This briefing discusses the different types of Jersey companies and provides an outline of the procedure for their incorporation.
Types of Jersey companies
The Companies (Jersey) Law 1991, as amended (the "Law") makes provision for different types of company. These include the following:
- Private and public companies with shares that are expressed as having a par value (e.g. the company's share capital may be expressed as being 100 shares of £1 each). These are known as par value companies.
- Private and public companies with shares that do not have a par value (e.g. the company's share capital may be expressed as just being 100 shares without giving any nominal value to any individual share). These are known as no par value companies. A company cannot have both par value shares and no par value shares.
- Private and public companies with guarantee members. The liability of the guarantee members is limited to the amounts they undertake to contribute on a winding up of the company. These are known as guarantee companies.
- Private and public companies with unlimited members. On the winding up of the company, the liability of the members is unlimited. These are known as unlimited liability companies. In many respects, unlimited liability companies can be likened to a general partnership where an individual partner has unlimited liability for the debts of the partnership.
- Private and public companies of limited life. These are companies which are to be wound up and dissolved upon (a) the bankruptcy, death, expulsion, insanity, resignation or retirement of any member of the company or (b) the happening of some other event which is not the expiration of a fixed period of time. These are known as limited life companies.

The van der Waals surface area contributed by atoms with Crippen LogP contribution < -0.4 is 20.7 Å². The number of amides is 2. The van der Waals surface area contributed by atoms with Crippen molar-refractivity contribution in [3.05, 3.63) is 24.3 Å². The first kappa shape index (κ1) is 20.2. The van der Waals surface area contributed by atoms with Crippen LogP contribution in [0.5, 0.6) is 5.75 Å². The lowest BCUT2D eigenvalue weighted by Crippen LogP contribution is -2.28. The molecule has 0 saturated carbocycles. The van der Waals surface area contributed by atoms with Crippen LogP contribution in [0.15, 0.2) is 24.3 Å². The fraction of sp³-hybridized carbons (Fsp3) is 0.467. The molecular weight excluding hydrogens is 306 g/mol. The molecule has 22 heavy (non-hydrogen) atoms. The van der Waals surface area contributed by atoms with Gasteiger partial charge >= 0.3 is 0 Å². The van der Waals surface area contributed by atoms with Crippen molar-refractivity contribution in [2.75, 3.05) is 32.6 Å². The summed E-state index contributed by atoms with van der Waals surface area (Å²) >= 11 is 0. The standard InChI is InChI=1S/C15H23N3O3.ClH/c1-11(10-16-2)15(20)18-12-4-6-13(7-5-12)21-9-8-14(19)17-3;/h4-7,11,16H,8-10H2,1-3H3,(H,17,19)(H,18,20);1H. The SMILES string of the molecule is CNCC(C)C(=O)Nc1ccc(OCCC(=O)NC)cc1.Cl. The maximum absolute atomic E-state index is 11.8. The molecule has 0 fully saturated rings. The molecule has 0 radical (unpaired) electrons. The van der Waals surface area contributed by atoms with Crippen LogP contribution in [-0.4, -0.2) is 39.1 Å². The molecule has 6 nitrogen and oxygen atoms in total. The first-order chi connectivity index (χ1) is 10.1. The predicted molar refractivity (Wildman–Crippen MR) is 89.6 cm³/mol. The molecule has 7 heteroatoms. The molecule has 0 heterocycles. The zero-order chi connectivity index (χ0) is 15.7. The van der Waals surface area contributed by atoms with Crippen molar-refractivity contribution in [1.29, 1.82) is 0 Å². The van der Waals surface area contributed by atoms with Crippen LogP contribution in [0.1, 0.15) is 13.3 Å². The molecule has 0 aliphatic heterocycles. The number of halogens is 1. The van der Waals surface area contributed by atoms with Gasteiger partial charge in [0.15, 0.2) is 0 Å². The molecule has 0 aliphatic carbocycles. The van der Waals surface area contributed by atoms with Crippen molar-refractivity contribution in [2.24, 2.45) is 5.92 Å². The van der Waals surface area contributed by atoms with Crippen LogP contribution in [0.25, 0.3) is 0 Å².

- A limited life company may also make provision for its winding up and dissolution on the expiration of a fixed period of time. This is a sub-category of limited life companies and these companies are known as fixed life companies.
The Law also makes provision for cell companies. There are two types of cell company: the "incorporated cell company" and the "protected cell company". These vehicles are particularly useful in the context of investment funds and structured finance transactions. The cells of an incorporated cell company are companies in their own right. In contrast, the cells of a protected cell company do not have their own separate legal personality. A protected cell company will contract in respect of a particular cell and there are detailed provisions in the Law which provide that creditors may only have recourse to the assets which are attributable to the relevant protected cell.
In addition, overseas companies can migrate to Jersey (and vice versa) and may also merge with Jersey companies. Separate briefings in relation to migrations and mergers can be found on the Bedell Cristin website.
Ownership and activities
Unless a company is to be incorporated by a Jersey resident ultimate beneficial owner, the incorporation application must be made by one of the many local trust companies which are specifically licensed for this purpose by the Jersey Financial Services Commission (the "JFSC").